Take a look at the pictures of the many volunteers who worked to ensure the smooth running of the General Meeting, and then at the bottom of the page for a look at their services and a few testimonials.
EN TODO AMAR Y SERVIR
We can be grateful for those who, both during the Assembly and in its aftermath, have sought and found God in all things. What insights can we gain from reviewing the services rendered? How can it inspire each of us ” to love and serve ” according to our vocation? Here are a few testimonies in the light of Saint Ignatius of Loyola’s principle: “Seek and find God in all things, learn to love and serve God in all things”. This grace is requested by the retreatant at the end of the Spiritual Exercises, and guides the fruits of the Assembly.
To find God in all things, that’s what the two hundred delegates and one hundred and eighty volunteers did, as well as all the participants in the “open day”, and all those around the world who were paying attention to what was happening in Amiens. All these people welcomed and were welcomed. They were willing to move, both literally and figuratively.
Love and service are never achieved alone. For many, this commitment began long before the Assembly, particularly for the Phileas organizing team and for the delegates. Delegates experienced it first-hand, sharing in small groups chosen to represent the diversity of the world community, to reflect together on how to better hear the cries of the world in CLC tomorrow. Volunteers also had the experience of “doing things together”, working as part of a team (translation and interpreting, liturgy, clowns, communication, conviviality, décor, welcome, health, etc.), with volunteers from all walks of life, who came to experience Assembly service together. Here are two video testimonials gathered during the Assembly (interviews in three languages).
Through very concrete tasks, it was also possible to experience the international and universal dimension of CLC.
When I started my service, I was immediately thrown into the deep end with all the flags that had to be classified by continent/region and then made into banners (which decorated the courtyard where all the masses were held). We were looking for the flags with our smartphones… Thinking it was a duplicate, we almost confused Ireland with Côte d’Ivoire. Here’s a little exercise: take a good look at the colors on these two flags! It was a great reminder of the impressive number of countries present. (Pascale)
Each Eucharist ended with the song En todo Amar y servir, and as the days went by, the voices grew clearer and more harmonious (listen to a version orchestrated by Chilean musicians, click here). Delegates and volunteers alike participated wholeheartedly in the Eucharistic celebrations and meal times, joyous moments of exchange in every language.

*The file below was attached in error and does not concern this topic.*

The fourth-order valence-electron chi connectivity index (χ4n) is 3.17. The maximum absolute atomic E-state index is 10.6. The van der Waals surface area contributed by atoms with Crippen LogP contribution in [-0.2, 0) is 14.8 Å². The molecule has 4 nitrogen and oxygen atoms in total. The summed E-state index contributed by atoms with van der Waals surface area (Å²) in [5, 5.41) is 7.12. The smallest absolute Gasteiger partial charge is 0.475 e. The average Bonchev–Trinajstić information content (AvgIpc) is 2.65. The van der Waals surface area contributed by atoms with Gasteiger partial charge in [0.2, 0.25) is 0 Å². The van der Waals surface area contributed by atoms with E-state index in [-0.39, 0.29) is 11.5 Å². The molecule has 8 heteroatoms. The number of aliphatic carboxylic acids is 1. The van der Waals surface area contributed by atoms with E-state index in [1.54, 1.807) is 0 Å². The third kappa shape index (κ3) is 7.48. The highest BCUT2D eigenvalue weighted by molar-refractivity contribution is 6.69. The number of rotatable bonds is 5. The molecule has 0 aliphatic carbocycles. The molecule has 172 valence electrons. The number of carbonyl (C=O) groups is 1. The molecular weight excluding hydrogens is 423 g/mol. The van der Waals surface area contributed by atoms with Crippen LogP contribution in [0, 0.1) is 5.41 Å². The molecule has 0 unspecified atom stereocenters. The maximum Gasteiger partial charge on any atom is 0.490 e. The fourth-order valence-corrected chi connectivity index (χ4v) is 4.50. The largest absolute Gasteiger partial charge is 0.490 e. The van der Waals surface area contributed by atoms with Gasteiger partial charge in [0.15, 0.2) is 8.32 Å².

Volunteers also had the opportunity to take part in special prayer sessions, to help them live out their commitment in a spiritual way. They were accompanied in this by Christine, a member of the Phileas team (to listen to the audio interview in French, click here).
Here are some of the volunteers’ thoughts on the fruits of the Assembly. What they wish to witness for tomorrow can inspire everyone, in their own way:
I’d like to witness the benevolence of all, despite the difficulties encountered by delegates and volunteers among themselves. I hope to be able to show that the international, national etc. level is not an option in our membership of CLC but a real richness from which everyone can reap the fruits. Claire
I want to witness that language is no obstacle when the heart is open. Nathalie
I feel a great joy and an impetus to be more anchored in Christ and available to serve Him as He wants, with others. How? by starting to live it myself! Agnès
I’d like to bear witness to the fact that unity is possible between people of different peoples and cultures, thanks to a common will and a shared faith that transcends all our poverties and limitations. Véronique
I’d like to bear witness to the joy of service. The smiles on the faces of the delegates, the volunteers, everyone. The encounters that evangelized me, especially one with an African delegate. The sense of God’s sustaining presence, thanks to the times of prayer and the general mood of the assembly. The seriousness and determination of all involved (volunteers, salaried staff and delegates). The warm gratitude we received. Sylvie
Even if everyone has now gone home, “en todo amar y servir” doesn’t end with the closing of the Assembly. The first signs of this Ignatian experience will be seen in the local communities. The transformations will also be felt in everyday life: a different way of doing our work, of listening to family members, of looking at strangers, of getting through trials or accompanying those who suffer close to us. For loving and serving cannot be separated. May this Assembly give us the inspiration to find God in all things, wherever we are being sent!